As the famous Benjamin Franklin quote goes, the three things certain in life are death and taxes. Sadly, bereavement is something that we all face at some point in our lifetimes, and, eventually it will be our own. Each person (with very few exceptions) has the obligation to make provision for certain people in their Will; relatives, spouses, dependents, children, grandchildren, godchildren, friends … even pet sanctuaries. If they fail to do so, a claim can be brought against them by an eligible applicant.
All too often, the person that’s recently bereaved has not planned sufficiently for their own death, which subsequently creates difficulties that they’d never have imagined might arise in this situation. Wills and estates lawyers Brisbane are contacted time and time again because a person has been left out of a will that they’d expected to be a part of and feel that it’s their right to dispute that decision. Just as common an experience is when a person has not received what they were expecting and subsequently raise concerns about whether a will that has been executed is in-fact valid. On the other side of the coin, if you are ever appointed as the executor of a will, then the chances are that you may be challenged by another beneficiary under that will who concludes that they haven’t received their entitlement.
Worse still, there was no will at all, and the estate left by the bereaved looks like it may end up in the wrong hands.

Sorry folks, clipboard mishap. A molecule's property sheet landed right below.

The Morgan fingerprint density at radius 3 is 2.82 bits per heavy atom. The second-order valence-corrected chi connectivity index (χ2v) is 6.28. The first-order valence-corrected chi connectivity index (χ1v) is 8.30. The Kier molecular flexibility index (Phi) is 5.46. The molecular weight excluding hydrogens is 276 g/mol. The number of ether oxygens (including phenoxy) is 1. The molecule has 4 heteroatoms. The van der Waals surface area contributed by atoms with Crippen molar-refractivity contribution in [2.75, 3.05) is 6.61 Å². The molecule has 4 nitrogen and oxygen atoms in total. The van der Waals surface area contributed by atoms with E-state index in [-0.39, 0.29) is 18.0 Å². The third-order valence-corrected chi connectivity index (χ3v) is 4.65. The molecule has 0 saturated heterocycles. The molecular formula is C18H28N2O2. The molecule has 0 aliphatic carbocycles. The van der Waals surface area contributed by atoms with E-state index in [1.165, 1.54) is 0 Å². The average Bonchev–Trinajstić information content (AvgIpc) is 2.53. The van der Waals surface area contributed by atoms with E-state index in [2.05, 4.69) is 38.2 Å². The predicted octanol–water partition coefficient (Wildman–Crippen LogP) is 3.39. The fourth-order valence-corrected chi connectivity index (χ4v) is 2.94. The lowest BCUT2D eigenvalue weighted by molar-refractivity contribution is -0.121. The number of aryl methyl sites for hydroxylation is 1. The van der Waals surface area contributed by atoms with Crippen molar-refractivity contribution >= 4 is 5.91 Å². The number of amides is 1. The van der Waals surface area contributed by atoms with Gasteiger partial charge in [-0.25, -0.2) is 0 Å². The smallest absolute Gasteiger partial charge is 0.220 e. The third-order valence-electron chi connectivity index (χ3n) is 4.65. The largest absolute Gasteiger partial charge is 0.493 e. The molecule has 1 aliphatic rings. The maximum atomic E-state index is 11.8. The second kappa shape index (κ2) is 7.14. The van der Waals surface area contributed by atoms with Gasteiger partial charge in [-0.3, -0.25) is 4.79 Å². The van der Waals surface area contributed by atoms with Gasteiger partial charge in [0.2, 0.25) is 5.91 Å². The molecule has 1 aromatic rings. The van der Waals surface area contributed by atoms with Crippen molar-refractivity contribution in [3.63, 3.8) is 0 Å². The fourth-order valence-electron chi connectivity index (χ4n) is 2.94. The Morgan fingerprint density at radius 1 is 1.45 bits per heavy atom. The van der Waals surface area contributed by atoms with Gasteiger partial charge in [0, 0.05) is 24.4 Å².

This is when it makes sense to consult an experienced Wills and Estate lawyer, someone who is long established and are truly recognised and regarded as a service provider in this specialist legal area.
Experienced Wills and Estates lawyers are able to provide a number of services related to recent disputes. These can for example help to bring or defend claims for further provision by proving that a will was not valid, because the will maker did not have testamentary capacity.
It is also possible to remove an executor who it is felt might not be acting in the best interests of the estate of which they have been appointed to distribute. Often this requires the ability to get hold of financial documents relating to the estate and then forcing the appointed executor to distribute the estate accordingly.
Other related services include the ability to request that a will is authorised by a court of law on behalf of the maker of a will whilst they are still alive, but for whatever reason are unable to make the will themselves due to incapacitation.
So, if this is something that rings true with you, and you have decided to do something about it before it’s too late, then it’s time to consider getting an estate plan written. This will provide complete certainty about what will happen to your belongings when you are gone. The real advantage of a comprehensive estate plan is that it can in-fact help your family to steer clear of financial stress during the difficult time following your death. It will also provide the reassurance that your preferred outcome will not change and therefore protects your family from legal challenges to their allocation.